Times were tough and money was tight, but that did not stop the young women of wartime Edinburgh from looking their best.
Tales of how they would use Bisto gravy granules to tan their legs, and a match or soot to draw a stocking-like seam up the back, are among those to have been shared in the Capital on a trip down memory lane.
As part of the launch of the city council’s Museums Alive project, older people in Morningside’s Oaklands Care Home have had access to wartime collections from the city’s archives.
Museum staff brought in the likes of hair brushes, handbags, gloves and shoes, as well as ration books, to encourage older people to share stories of an era that may be vivid in their memories.
Resident Amy Aitken, 77, originally from Gorgie, said: “I remember women using Bisto on their legs, mixing it with water to achieve a tan. I suppose they had to do something, we all had such white legs back then and there was no such thing as fake tan.
“I never used to do it though, never fancied it at all.
“I think it was because I would see a lot of these women lying on the grass in Princes Street Gardens with American soldiers. I think that’s how a lot of them eventually got stockings as well.
“I used to think it was disgraceful, but I was only 15, just a young girl really and I had been brought up well.”
The project will now be rolled out across the city to give other older people greater access to a variety of museum collections. Its aim is to stimulate sharing of conversation, memories and new learning.
Culture and leisure convener, councillor Deidre Brock, said: “We are committed to making culture accessible to residents of all ages.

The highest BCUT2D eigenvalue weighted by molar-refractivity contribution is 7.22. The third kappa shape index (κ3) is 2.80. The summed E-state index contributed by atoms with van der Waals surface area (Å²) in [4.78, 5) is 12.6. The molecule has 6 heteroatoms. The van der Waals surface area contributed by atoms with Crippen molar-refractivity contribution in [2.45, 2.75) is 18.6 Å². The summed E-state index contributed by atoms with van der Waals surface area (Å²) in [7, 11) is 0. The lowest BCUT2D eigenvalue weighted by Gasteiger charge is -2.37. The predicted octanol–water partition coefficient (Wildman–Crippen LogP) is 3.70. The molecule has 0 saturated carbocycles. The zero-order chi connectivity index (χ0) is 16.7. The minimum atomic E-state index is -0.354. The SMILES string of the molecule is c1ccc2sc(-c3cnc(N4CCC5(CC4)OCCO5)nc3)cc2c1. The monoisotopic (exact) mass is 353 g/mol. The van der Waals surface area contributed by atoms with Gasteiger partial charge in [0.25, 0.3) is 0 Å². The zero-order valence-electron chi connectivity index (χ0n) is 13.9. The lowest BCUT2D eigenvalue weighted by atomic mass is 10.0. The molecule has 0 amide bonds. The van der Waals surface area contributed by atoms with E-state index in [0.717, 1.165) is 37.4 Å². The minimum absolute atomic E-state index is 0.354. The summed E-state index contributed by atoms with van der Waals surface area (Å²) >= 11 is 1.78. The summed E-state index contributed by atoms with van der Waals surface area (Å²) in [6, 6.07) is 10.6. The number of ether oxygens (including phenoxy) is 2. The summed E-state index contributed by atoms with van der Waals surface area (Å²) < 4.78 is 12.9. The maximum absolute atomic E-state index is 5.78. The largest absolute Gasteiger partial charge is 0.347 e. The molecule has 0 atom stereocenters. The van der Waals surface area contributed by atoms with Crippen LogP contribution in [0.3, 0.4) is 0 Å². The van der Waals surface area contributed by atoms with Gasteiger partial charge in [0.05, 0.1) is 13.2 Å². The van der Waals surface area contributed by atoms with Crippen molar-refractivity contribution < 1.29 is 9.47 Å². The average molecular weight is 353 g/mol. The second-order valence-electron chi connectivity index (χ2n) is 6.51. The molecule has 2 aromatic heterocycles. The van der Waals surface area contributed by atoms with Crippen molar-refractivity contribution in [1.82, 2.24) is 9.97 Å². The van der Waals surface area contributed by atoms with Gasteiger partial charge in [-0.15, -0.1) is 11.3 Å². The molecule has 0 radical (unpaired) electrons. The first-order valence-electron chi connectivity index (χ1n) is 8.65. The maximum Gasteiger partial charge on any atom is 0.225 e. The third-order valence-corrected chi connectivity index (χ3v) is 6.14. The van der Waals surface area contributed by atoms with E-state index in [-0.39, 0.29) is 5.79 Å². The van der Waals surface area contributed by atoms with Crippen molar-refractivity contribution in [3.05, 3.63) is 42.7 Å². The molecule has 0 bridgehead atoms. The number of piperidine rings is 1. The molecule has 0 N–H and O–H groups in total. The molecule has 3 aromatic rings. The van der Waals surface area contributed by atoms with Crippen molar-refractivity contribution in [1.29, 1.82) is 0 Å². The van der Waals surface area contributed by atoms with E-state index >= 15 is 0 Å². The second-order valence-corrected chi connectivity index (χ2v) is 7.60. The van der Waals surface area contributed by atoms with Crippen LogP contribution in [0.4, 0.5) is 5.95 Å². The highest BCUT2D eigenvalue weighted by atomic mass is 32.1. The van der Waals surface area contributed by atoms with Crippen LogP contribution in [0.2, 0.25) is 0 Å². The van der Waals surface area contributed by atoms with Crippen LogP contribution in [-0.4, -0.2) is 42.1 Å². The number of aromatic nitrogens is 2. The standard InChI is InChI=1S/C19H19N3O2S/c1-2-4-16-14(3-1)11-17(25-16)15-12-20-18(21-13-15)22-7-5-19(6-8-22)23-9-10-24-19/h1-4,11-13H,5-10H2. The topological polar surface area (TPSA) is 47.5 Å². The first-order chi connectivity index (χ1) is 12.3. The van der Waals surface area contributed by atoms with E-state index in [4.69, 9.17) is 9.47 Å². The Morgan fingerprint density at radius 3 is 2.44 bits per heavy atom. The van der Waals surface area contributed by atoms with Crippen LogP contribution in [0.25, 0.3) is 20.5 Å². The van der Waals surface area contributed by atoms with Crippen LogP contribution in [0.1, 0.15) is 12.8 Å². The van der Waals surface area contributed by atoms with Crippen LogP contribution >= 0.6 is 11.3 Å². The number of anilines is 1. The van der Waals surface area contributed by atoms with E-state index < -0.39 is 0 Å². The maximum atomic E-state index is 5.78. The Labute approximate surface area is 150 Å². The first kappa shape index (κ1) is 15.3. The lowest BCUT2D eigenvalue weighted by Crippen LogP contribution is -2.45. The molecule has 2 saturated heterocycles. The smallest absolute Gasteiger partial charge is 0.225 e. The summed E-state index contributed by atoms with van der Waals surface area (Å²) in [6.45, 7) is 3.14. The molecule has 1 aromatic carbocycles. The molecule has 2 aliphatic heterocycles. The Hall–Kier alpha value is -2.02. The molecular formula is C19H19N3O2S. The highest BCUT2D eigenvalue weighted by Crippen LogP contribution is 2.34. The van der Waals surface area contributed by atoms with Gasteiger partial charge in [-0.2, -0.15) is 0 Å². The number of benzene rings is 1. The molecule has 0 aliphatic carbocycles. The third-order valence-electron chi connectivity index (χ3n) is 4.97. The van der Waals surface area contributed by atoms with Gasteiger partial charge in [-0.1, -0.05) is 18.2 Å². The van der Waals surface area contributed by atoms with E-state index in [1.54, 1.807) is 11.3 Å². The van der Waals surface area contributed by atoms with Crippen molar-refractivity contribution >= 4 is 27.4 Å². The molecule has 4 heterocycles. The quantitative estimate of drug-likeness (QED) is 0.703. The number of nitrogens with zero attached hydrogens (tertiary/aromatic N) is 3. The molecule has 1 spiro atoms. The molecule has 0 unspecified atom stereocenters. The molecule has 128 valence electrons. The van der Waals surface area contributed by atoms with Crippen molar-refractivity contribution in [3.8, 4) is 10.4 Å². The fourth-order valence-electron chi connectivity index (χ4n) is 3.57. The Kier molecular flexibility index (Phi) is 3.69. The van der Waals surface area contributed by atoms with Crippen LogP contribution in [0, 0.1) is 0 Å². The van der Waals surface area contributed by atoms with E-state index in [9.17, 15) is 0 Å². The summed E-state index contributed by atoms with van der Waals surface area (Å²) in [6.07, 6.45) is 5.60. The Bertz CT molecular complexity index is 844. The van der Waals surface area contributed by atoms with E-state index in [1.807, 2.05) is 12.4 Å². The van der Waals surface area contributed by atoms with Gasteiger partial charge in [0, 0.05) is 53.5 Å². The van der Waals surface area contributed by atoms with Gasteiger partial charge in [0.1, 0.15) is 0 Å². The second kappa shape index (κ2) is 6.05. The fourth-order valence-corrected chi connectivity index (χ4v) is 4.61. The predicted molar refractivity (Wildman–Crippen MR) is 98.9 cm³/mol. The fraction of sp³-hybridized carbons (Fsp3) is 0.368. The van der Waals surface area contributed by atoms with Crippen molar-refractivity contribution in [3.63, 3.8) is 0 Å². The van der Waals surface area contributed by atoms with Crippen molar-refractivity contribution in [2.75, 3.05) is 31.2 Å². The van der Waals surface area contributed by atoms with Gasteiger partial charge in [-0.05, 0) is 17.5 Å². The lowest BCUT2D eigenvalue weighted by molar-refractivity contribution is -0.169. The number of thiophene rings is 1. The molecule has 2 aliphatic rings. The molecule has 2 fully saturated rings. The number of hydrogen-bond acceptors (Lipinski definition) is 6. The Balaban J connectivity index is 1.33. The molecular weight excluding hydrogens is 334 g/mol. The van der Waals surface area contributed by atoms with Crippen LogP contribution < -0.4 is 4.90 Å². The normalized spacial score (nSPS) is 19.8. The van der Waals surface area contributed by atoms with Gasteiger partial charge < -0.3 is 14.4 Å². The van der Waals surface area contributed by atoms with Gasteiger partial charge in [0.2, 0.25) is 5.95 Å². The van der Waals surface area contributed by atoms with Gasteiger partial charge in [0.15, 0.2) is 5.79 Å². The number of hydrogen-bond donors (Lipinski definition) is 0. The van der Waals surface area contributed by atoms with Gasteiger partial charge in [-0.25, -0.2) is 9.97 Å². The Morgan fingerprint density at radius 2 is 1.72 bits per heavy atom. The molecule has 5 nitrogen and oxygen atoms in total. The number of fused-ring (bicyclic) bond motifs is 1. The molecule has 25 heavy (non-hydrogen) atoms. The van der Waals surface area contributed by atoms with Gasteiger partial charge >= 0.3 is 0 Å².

“Outreach officers are engaging with communities right across Edinburgh and introducing, or reintroducing, them to fascinating artefacts relating to our own unique heritage.”
An old tin of Brylcreem from the 1940s brought back many memories for Oaklands resident Richard Venner, 82.
He said: “I was in the RAF, based down in Norfolk, and I remember the Brylcreem Boys as they were known. I wasn’t one of them though – never used the stuff in my hair.”
A selection of ration books brought in to Oaklands also sparked many memories. They are now on display in the centre, along with a collection of wartime cookery books and fashion accessories.
Mrs Aitken, a retired telephonist who worked at the exchange on Rose Street, said: “I remember my grandma managing the family ration books. She lived out in Broxburn and I will always remember the time I was asked to collect a dozen eggs for her, I was about seven or eight, and I fell on the way back and smashed them all.
“I thought I was going to get in so much trouble, but she was such a kind woman and told me not to worry about it.”
The project is a joint venture between Edinburgh Museums and the council’s Older People’s Services.